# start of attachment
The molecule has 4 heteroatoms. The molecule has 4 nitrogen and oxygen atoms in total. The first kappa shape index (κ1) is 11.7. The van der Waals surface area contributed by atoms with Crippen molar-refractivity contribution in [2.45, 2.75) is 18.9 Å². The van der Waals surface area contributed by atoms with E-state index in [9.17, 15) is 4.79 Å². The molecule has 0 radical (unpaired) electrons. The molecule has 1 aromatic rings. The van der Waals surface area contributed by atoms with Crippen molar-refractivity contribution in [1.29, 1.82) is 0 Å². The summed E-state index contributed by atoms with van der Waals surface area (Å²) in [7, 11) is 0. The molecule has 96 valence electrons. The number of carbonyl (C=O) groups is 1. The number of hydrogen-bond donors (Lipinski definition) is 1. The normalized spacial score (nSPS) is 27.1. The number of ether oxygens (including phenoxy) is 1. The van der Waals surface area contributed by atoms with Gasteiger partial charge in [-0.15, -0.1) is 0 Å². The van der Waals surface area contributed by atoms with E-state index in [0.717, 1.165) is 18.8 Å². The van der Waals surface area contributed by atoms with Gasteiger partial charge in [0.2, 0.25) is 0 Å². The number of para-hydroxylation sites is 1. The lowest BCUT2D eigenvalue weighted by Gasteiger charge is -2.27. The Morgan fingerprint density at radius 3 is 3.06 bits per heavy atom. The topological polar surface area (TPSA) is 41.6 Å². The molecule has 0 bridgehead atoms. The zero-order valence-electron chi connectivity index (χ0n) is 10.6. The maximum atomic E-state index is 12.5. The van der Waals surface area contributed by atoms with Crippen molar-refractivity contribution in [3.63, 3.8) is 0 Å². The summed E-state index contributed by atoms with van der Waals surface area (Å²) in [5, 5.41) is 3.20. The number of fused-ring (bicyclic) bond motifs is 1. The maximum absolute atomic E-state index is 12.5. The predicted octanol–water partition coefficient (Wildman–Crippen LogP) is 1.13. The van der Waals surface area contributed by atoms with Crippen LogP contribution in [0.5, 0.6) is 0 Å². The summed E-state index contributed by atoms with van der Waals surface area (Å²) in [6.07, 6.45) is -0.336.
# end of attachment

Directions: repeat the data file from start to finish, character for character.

The molecule has 4 heteroatoms. The molecule has 4 nitrogen and oxygen atoms in total. The first kappa shape index (κ1) is 11.7. The van der Waals surface area contributed by atoms with Crippen molar-refractivity contribution in [2.45, 2.75) is 18.9 Å². The van der Waals surface area contributed by atoms with E-state index in [9.17, 15) is 4.79 Å². The molecule has 0 radical (unpaired) electrons. The molecule has 1 aromatic rings. The van der Waals surface area contributed by atoms with Crippen molar-refractivity contribution in [1.29, 1.82) is 0 Å². The summed E-state index contributed by atoms with van der Waals surface area (Å²) in [7, 11) is 0. The molecule has 96 valence electrons. The number of carbonyl (C=O) groups is 1. The number of hydrogen-bond donors (Lipinski definition) is 1. The normalized spacial score (nSPS) is 27.1. The number of ether oxygens (including phenoxy) is 1. The van der Waals surface area contributed by atoms with Gasteiger partial charge in [-0.15, -0.1) is 0 Å². The van der Waals surface area contributed by atoms with E-state index in [0.717, 1.165) is 18.8 Å². The van der Waals surface area contributed by atoms with Gasteiger partial charge in [0.2, 0.25) is 0 Å². The number of para-hydroxylation sites is 1. The lowest BCUT2D eigenvalue weighted by Gasteiger charge is -2.27. The Morgan fingerprint density at radius 3 is 3.06 bits per heavy atom. The topological polar surface area (TPSA) is 41.6 Å². The molecule has 0 bridgehead atoms. The zero-order valence-electron chi connectivity index (χ0n) is 10.6. The maximum atomic E-state index is 12.5. The van der Waals surface area contributed by atoms with Crippen molar-refractivity contribution in [3.63, 3.8) is 0 Å². The summed E-state index contributed by atoms with van der Waals surface area (Å²) in [5, 5.41) is 3.20. The number of fused-ring (bicyclic) bond motifs is 1. The maximum absolute atomic E-state index is 12.5. The predicted octanol–water partition coefficient (Wildman–Crippen LogP) is 1.13. The van der Waals surface area contributed by atoms with Crippen LogP contribution in [0.5, 0.6) is 0 Å². The summed E-state index contributed by atoms with van der Waals surface area (Å²) in [6.07, 6.45) is -0.336.